The proposed Brockton charter school would have opened in 2014 with 540 students in kindergarten through Grade 5, and gradually expanded to 1,200 students through Grade 12. A nine-member board of trustees, consisting of community members and area business leaders who belong to the founding group, would oversee the school, while Sabis Educational Systems operated it. The international for-profit company runs charter schools in Springfield and Holyoke.

While Sabis has a proven track record in the state, Considine said the charter goes not to the company but to the founding group.

To read the complete article, click here.

Editorial: "Chester’s choices - Brockton can’t land a [SABIS] charter"

Worcester T&G Editorial 
Published Wednesday, February 20, 2013
Education Commissioner Mitchell Chester last Friday gave his blessing to five charter school proposals, meaning that nearly 1,600 additional Boston children will have greater educational opportunies, along with hundreds of kids in Chelsea, Everett and Springfield.

But Mr. Chester again rejected a proposal by SABIS Educational Systems to open a charter school in Brockton.

That city, with the state’s fourth-largest school system, needs better options. SABIS, which serves more than 60,000 students in 15 countries, is well qualified to provide the choice and competition Brockton needs.

This marks the second time that the Patrick administration has rejected a SABIS-based school for Brockton. In 2008, Jeffrey Nellhaus, acting commissioner of education, recommended a 1,300-student SABIS proposal for Brockton. It was rejected by the state Board of Education in part because of opposition from then-chairman Paul Reville of Worcester.

To read the full editorial click here.

February 14, 2013

Boston Herald Editorial: Lesson in fairness

Boston Herald editorial staff
Thursday, February 14, 2013

The debate over charter schools has returned to Brockton, the scene of an unfortunate political battle over a charter school proposal back in 2008. The Patrick administration won that round by meddling in the application process. The administration has an opportunity now to prove the process is free of any improper political influence.

A group that includes former Brockton Mayor John Yunits has applied for a charter to open the International Charter School of Brockton, and plans to contract with Sabis, a for-profit company that runs successful charter schools in Springfield and Holyoke, to run it. Brockton is the only so-called “Gateway City” in the commonwealth without a charter school.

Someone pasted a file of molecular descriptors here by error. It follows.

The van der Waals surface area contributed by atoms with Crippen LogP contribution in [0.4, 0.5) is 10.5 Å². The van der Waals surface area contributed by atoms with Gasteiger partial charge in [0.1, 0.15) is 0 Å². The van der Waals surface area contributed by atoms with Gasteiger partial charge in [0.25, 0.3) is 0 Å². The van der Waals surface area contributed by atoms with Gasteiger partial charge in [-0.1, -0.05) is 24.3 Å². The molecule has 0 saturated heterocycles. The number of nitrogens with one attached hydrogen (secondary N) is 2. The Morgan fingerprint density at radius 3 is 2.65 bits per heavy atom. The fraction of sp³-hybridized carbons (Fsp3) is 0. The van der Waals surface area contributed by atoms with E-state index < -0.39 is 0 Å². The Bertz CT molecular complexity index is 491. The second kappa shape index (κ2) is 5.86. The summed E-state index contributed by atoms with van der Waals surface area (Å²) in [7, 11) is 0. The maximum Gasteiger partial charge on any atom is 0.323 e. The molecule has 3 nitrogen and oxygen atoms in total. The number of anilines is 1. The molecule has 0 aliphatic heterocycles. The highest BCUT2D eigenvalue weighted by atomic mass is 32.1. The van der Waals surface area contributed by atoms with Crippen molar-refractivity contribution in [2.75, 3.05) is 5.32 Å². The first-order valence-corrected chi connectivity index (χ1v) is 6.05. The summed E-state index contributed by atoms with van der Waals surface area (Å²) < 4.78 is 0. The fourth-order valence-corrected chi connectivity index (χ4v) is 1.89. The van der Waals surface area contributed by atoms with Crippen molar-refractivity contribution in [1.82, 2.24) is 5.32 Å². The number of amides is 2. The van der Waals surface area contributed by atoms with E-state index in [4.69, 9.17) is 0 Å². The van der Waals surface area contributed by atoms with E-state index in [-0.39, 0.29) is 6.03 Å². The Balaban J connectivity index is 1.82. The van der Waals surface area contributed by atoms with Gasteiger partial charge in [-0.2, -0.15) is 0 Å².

That distinction is thanks in part to former Education Secretary Paul Reville who back in 2008 quashed a similar application for a school in Brockton to be run by Sabis — against the recommendation of the commissioner of elementary and secondary education whose staff vetted the application and recommended it for approval.

Reville has moved on. His replacement? Matthew Malone,
who as superintendent of schools in Brockton until late last year helped lead the fight against the very charter application that is now pending. Just a few weeks before Patrick appointed him education secretary Malone proclaimed that Brockton doesn’t need a charter school and according to the Brockton Enterprise called the current application “an embarrassment.”

Malone will stay out of the final Brockton decision. And of course it is the default position of superintendents to fight charter schools that they (disingenuously) claim will “drain” money from district schools. As Patrick’s right hand on education matters he may now be singing a different tune, given the administration’s support for (limited) expansion of charter schools.

That tune should be that charter school applications — whether it’s this one in Brockton, or any of the others currently pending — must be evaluated strictly on the merits and according to the requirements of state law, and without interference by political appointees who see any particular advantage in the outcome.